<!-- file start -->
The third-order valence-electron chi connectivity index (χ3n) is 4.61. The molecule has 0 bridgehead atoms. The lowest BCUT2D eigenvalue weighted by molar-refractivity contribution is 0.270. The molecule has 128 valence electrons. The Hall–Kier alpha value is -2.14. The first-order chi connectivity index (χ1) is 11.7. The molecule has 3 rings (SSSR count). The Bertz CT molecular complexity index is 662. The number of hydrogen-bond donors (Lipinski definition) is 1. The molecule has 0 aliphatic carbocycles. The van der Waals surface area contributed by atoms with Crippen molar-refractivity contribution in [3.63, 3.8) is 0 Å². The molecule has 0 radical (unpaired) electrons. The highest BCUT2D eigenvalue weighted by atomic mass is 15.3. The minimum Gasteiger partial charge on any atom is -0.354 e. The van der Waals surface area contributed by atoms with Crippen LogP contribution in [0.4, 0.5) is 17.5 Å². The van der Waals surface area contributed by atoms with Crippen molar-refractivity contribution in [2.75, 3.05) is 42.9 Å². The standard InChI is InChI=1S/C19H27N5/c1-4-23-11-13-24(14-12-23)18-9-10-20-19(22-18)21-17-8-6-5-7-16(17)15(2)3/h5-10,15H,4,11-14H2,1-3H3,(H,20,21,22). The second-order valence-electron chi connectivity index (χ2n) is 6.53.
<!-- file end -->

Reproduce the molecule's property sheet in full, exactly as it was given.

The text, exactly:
The third-order valence-electron chi connectivity index (χ3n) is 4.61. The molecule has 0 bridgehead atoms. The lowest BCUT2D eigenvalue weighted by molar-refractivity contribution is 0.270. The molecule has 128 valence electrons. The Hall–Kier alpha value is -2.14. The first-order chi connectivity index (χ1) is 11.7. The molecule has 3 rings (SSSR count). The Bertz CT molecular complexity index is 662. The number of hydrogen-bond donors (Lipinski definition) is 1. The molecule has 0 aliphatic carbocycles. The van der Waals surface area contributed by atoms with Crippen molar-refractivity contribution in [3.63, 3.8) is 0 Å². The molecule has 0 radical (unpaired) electrons. The highest BCUT2D eigenvalue weighted by atomic mass is 15.3. The minimum Gasteiger partial charge on any atom is -0.354 e. The van der Waals surface area contributed by atoms with Crippen LogP contribution in [0.4, 0.5) is 17.5 Å². The van der Waals surface area contributed by atoms with Crippen molar-refractivity contribution in [2.75, 3.05) is 42.9 Å². The standard InChI is InChI=1S/C19H27N5/c1-4-23-11-13-24(14-12-23)18-9-10-20-19(22-18)21-17-8-6-5-7-16(17)15(2)3/h5-10,15H,4,11-14H2,1-3H3,(H,20,21,22). The second-order valence-electron chi connectivity index (χ2n) is 6.53.